1 Read in this connection pp. 527-529 only. - Ed.
(7.) Effect if the Words of Inheritance be in the Covenants Only.
30 New Jersey Law, 505. - 1860. [Reported herein at p. 483.]
b. Inter vivos - under modern statutes.
(1) Some of these statutes declare that the word "heirs" shall not be necessary in order to create or to convey a fee, but leave the estate created in the particular case to be determined by construction without any guiding rule of presumption.
(2) Other statutes provide that a grant of real property shall pass all the estate or interest of the grantor unless the intent to pass a less estate or interest shall appear by the express terms of the grant or by necessary implication therefrom.1
c. By devise under the ancient "statute of wills" JACKSON ex dem.
9 Johnson (N. Y.), 222. - 1812.
Ejectment. A verdict was taken for plaintiff, subject to the opinion of this court.
Per Curiam. - Upon this will it is clear, upon the established principles of construction, that the defendant's father took only an estate for life. The words of the will are, "I give and bequeath unto my eldest son, Daniel Wells, all that part of a lot of land that I now live on [northward of the north road and also three lots on the broad meadow].''
1 N. Y. R. P. L. §§ 205, 210. - Ed.
Here are no words of limitation or perpetuity, though it appears, from other parts of the will, that the testator understood their force and effect, and knew how to use them; nor is there a single word or expression, which denotes anything more than a description of the land devised. There is nothing which alludes to the quantity of interest which the testator had in the land. It is a mere designation of its local situation, and to give this devise the effect of a fee would overset a volume of adjudged cases, and throw the law of devises into inextricable confusion and uncertainty. The cases of Denn v. Gaskin, Cowp. 657; Right v. Sidebotham, Doug. 759; Doe v. Wright, 8 Term Rep. 64, and Doc v. Child and Wife, 4 Bos. & Pull. 335, may be cited out of an almost endless series of authorities, as very much in point, and perfectly decisive.
The next question is, whether the remainder of the testator's interest in the premises, after the termination of the life estate, was not devised to the lessor of the plaintiff. He gives to the lessor, in fee, "all the rest of his estate, both movable and immovable, of every kind not disposed of," and then charges it with some debts and legacies, and in default of his paying the same, the testator directs that so much of the estate so devised to him, should be sold, as should be requisite to pay the debts and legacies. This point is as clear as the other. All the rest of his estate, not disposed of, is a general, sweeping clause, that must most obviously embrace the interest in question. After this clause, there could be no dying intestate as to any part of the estate. The authority to the executors to sell any part of his estate on nonpayment of the debts and legacies, cannot be considered as a restraint or qualification of the residuary clause, so as to detach the interest in question from it; for an interest in remainder is capable of being sold no less than a vested interest.
Judgment for plaintiff.
6 Binney (Pa.), 94. - 1813.
Ejectment brought by the guardian of Edward and Sarah Semple against Morrison and others.
One Samuel Semple left a last will and testament by which he gave all his "real and personal property" to Steele Semple, under whom defendants below (Morrison and others) claim Plaintiffs below claim the land in question as heirs of Samuel Semple, asserting that
Steele Semple (who is now dead) took only a life estate therein. The judgment below was for the Semples. Morrison appeals.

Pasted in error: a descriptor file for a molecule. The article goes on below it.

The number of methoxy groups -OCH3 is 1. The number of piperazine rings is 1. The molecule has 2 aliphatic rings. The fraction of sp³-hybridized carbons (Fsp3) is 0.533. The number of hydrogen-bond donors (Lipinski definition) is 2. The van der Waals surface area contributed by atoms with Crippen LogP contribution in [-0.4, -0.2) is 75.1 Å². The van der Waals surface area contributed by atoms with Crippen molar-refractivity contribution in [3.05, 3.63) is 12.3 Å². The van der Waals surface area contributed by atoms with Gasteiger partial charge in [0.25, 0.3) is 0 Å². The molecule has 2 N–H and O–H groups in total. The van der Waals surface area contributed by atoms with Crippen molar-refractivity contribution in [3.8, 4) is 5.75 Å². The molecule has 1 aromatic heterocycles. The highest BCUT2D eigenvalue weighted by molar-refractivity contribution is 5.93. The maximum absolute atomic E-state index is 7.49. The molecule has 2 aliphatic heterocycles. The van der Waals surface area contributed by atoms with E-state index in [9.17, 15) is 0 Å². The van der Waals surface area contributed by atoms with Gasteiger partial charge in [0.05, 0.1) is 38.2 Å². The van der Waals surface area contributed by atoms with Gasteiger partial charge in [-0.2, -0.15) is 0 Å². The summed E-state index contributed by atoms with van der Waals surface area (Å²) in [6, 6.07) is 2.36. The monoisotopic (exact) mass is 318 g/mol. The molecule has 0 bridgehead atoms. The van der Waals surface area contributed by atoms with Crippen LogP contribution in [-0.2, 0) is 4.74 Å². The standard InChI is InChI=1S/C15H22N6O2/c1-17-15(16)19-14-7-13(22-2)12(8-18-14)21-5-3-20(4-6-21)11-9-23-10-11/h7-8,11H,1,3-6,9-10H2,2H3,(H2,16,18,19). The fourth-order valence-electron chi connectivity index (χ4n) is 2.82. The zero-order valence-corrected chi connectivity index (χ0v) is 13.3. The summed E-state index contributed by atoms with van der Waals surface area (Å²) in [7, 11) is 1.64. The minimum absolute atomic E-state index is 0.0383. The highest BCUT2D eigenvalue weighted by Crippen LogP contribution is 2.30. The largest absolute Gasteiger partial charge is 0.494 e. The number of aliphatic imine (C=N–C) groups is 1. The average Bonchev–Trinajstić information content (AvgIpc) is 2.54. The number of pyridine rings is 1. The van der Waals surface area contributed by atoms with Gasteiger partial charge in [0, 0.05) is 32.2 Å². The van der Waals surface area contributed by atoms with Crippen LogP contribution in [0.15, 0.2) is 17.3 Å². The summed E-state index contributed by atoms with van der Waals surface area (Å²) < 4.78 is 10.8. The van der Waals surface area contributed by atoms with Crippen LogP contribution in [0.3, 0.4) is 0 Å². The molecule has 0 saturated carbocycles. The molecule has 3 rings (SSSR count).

Tilghman, C. J. - Judgment was entered in this case, in the Court of Common Pleas, without argument and by consent, in order that it might be brought up for the opinion of this court. The question is, whether an estate for life or in fee passed to Steele Semple by the will of Samuel Semple. The will is very short and in the following terms: (Here the Chief Justice read the will.) The counsel for the defendant in error placed this case in as strong a light as it would bear, but I have never entertained a doubt on the subject. In whatever point of view it is considered, I perceive a plain intention with apt words to pass a fee simple. Here is a testator with an only child (a daughter), who had a husband and two children. He makes no mention either of child or grandchild, but speaking of his son-in-law in the most affectionate manner, he gives him the whole of his real and personal property, and appoints him his sole executor. What can be concluded from this, but that the testator placing unbounded confidence in the husband intended to put every thing in his power. It is inconceivable that with any other intent, he should have observed a profound silence with respect to every other human being. It is a singular instance of confidence, but does not prove that the testator had no affection for his daughter or her issue. It proves that he was convinced of the honor and integrity of his son-in-law, and to an honorable and upright mind no obligation could be stronger than that which this will imposed. What is its language? "I place every thing that is dear to me in your hands. The person and the fortune of my child are confided to you. I know that you will prove worthy of the trust." But it is said that intention alone is not sufficient. The heir is not to be disinherited without words sufficient to pass the estate to some other person. It is true that we are not permitted to guess at the intention; it must be ascertained from the words of the will. But if it can be so ascertained it shall be carried into effect. No technical words are necessary to pass a fee simple. Any expressions which show an intent to give an absolute estate are sufficient. A devise of land to one forever, or "to dispose of at his will and pleasure," is a fee; because there is a manifest intent to give a fee. So a devise of one's estate, or of all one's right or interest in land passes a fee for the same reason. The rule is this: Words which only describe the object devised give no more than an estate for life, but words which comprehend the quantum of the estate, pass the fee. And this rule is not founded on any artificial principle, but on the plain ground of common sense and fair construction. When a man gives all his estate, it is as much as to say, all the interest that he has in the subject devised. In the present instance the testator designates no particular object, but gives in general, all his real and personal property. I can conceive no expressions more comprehensive. The giving of the real and personal property by the same words, shows an intent to give the same interest in both, that is to say, an absolute interest, for no man ever doubted that those expressions give an absolute interest in personal property. Property signifies the right or interest which one has in land or chattels. In this sense it is used by the learned and unlearned, by men of all ranks and conditions. We find it so defined in dictionaries, and so understood by the best authors. The possession of land may be in one man, the property in another. There is a right of possession, and a right of property. Every scrivener who draws a conveyance, mentions not only the land itself, but also " the right, title, interest and property of the grantor of, in, and to the same." In common conversation we say that such a house or piece of land is the property of such a person. When, therefore, a man devises all his real property, he devises all the right and interest which he has in any lands or real estate. If he has a right in fee simple a fee passes, otherwise the will is not complied with; for if the devisee takes but an estate for life, he does not take all but only part of the devisor's property. Many cases were cited on the argument. I think it unnecessary to take particular notice of any of them. It is a principle undeniable, that when the words of a will indicate an intention to pass the whole interest of the devisor, the devisee shall take a fee. Being clearly of opinion that such an intention is indicated by the expressions of this will, it follows that Steele Semple took an estate in fee in all the real estate of Samuel Semple. The judgment of the Court of Common Pleas must, therefore, be reversed, and judgment entered for the plaintiffs in error.